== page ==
Wagner possesses the ‘eye test’ physicality for an innings-logging back-end starter, and accordingly, he’s thrown over 300 innings the past two years between High-A, Double-A, and Milwaukee. For a physical comparison, Wagner holds a 6-3/195 frame similarly to Drew Hutchison, who is also listed at the exact same height and weight. Wagner repeats his delivery enough to throw basic strikes, but some oddities to his arm action both in the back and front of his delivery pull him off the mound and limit his command within the zone at times. Wagner pitches off his fastball, alternating between a heavy sinker in the low 90s and a short cutter he throws with a lot of downhill angle. His primary secondary pitch is a changeup—not a breaking ball—and it’s at least an average pitch that plays well off his fastball when he is able to consistently get arm-side fade to right-handed hitters. He throws a slurvy three-quarters breaking ball in the 75-80 mph range; his short, wrapped arm path in the back of his delivery makes it especially difficult for him to spin a breaking pitch. Wagner’s breaking ball is about a 45-grade offering at best, but he is able to cast slower, rolling slurves into the zone for strikes in a starter’s arsenal.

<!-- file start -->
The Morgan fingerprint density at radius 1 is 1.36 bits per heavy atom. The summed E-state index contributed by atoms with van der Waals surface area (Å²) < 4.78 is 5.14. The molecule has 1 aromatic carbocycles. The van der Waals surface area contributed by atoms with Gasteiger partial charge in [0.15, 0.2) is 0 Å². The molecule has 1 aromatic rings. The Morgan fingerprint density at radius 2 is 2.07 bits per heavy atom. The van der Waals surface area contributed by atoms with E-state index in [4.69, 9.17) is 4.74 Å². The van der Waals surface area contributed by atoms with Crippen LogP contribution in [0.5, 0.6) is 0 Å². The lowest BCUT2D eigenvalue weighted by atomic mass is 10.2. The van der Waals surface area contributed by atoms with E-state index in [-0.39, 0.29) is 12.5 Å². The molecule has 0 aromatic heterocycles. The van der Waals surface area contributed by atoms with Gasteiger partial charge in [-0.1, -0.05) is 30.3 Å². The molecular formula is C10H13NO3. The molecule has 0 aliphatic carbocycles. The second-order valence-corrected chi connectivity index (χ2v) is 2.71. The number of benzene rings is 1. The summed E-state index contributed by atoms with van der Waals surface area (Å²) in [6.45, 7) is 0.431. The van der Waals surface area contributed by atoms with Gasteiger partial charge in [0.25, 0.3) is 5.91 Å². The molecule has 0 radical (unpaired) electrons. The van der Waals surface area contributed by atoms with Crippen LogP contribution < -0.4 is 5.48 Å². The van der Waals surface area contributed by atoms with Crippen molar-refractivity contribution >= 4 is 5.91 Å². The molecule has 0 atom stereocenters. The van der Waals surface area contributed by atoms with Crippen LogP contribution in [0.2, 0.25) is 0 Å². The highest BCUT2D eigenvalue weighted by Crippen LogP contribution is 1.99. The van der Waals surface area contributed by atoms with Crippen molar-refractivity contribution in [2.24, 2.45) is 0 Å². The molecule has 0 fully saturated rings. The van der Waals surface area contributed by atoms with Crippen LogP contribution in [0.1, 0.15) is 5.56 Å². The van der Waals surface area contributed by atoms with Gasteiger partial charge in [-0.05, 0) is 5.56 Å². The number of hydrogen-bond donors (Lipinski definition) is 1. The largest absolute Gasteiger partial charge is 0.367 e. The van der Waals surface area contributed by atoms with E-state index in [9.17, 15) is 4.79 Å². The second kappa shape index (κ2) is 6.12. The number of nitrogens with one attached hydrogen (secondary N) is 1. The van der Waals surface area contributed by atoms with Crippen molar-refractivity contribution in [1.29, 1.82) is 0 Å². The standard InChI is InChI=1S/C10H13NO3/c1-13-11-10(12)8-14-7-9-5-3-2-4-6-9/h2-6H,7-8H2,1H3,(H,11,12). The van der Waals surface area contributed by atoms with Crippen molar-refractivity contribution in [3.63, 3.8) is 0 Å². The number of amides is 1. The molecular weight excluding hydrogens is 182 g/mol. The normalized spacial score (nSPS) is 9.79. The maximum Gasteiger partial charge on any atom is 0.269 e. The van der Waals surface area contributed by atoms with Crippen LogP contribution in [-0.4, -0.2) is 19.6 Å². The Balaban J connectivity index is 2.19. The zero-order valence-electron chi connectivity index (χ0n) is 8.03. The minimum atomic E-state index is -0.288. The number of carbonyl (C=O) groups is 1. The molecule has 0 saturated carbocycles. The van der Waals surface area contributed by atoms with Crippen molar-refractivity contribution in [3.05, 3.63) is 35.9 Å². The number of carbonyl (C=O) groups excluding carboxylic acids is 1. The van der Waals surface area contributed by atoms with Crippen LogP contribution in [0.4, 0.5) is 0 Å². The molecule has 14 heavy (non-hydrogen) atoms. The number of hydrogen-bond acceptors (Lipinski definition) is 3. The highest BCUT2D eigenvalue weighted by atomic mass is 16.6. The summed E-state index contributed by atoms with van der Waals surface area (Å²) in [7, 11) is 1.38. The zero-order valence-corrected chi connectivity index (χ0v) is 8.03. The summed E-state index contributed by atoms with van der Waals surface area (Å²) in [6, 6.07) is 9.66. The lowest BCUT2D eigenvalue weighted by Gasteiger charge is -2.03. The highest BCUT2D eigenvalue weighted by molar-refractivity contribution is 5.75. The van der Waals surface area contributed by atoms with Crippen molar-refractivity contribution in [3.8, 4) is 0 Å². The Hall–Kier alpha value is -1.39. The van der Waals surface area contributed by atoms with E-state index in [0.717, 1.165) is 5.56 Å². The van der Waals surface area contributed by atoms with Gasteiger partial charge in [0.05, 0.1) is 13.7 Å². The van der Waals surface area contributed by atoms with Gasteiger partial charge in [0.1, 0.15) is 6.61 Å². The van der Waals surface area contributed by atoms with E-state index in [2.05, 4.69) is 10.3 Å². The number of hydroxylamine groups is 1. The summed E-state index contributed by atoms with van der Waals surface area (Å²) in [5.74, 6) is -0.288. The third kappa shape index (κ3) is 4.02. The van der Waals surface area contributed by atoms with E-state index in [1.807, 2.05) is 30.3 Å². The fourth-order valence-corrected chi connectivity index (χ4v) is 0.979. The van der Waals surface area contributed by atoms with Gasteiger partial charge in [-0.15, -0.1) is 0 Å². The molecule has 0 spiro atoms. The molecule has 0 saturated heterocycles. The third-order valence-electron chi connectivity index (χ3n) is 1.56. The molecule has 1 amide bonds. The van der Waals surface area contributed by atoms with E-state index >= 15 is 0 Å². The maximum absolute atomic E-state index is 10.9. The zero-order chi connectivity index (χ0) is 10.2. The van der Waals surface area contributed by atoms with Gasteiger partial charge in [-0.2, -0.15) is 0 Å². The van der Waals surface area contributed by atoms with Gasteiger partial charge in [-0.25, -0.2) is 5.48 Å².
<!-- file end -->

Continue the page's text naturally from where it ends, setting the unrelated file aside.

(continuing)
He seems like the type of starting pitcher who will fill the zone with a fringy-to-average mix of stuff, but do so consistently and durably thanks to a strong frame. Wagner has maintained strong groundball percentages consistently throughout his career, and it is no surprise his ability to limit walks and keep the ball on the ground make him more attractive to teams in homer-happy environments like Arizona. —Adam McInturff